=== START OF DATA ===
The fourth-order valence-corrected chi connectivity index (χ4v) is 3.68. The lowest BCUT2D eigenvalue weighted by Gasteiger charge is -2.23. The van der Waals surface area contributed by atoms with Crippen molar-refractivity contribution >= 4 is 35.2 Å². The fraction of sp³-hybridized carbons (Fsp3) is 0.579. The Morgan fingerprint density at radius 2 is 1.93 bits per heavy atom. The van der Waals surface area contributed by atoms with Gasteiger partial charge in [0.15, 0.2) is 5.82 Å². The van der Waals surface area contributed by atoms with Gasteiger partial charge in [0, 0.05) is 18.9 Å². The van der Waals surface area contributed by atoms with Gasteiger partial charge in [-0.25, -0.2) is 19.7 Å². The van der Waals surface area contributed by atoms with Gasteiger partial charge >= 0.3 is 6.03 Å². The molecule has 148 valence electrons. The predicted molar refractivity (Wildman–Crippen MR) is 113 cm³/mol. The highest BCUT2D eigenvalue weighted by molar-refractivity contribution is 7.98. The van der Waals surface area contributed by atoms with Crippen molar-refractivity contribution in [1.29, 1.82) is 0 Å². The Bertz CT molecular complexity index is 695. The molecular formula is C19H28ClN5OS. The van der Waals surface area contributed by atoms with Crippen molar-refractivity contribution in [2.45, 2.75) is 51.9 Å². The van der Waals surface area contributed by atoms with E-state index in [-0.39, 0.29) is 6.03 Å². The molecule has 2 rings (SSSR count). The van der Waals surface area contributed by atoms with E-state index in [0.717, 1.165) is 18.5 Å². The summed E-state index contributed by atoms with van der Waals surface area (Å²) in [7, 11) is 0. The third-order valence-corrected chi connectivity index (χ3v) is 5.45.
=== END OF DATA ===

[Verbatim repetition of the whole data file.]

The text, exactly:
The fourth-order valence-corrected chi connectivity index (χ4v) is 3.68. The lowest BCUT2D eigenvalue weighted by Gasteiger charge is -2.23. The van der Waals surface area contributed by atoms with Crippen molar-refractivity contribution >= 4 is 35.2 Å². The fraction of sp³-hybridized carbons (Fsp3) is 0.579. The Morgan fingerprint density at radius 2 is 1.93 bits per heavy atom. The van der Waals surface area contributed by atoms with Gasteiger partial charge in [0.15, 0.2) is 5.82 Å². The van der Waals surface area contributed by atoms with Gasteiger partial charge in [0, 0.05) is 18.9 Å². The van der Waals surface area contributed by atoms with Gasteiger partial charge in [-0.25, -0.2) is 19.7 Å². The van der Waals surface area contributed by atoms with Gasteiger partial charge >= 0.3 is 6.03 Å². The molecule has 148 valence electrons. The predicted molar refractivity (Wildman–Crippen MR) is 113 cm³/mol. The highest BCUT2D eigenvalue weighted by molar-refractivity contribution is 7.98. The van der Waals surface area contributed by atoms with Crippen molar-refractivity contribution in [1.29, 1.82) is 0 Å². The Bertz CT molecular complexity index is 695. The molecular formula is C19H28ClN5OS. The van der Waals surface area contributed by atoms with Crippen molar-refractivity contribution in [2.45, 2.75) is 51.9 Å². The van der Waals surface area contributed by atoms with E-state index in [-0.39, 0.29) is 6.03 Å². The molecule has 2 rings (SSSR count). The van der Waals surface area contributed by atoms with E-state index in [0.717, 1.165) is 18.5 Å². The summed E-state index contributed by atoms with van der Waals surface area (Å²) in [7, 11) is 0. The third-order valence-corrected chi connectivity index (χ3v) is 5.45.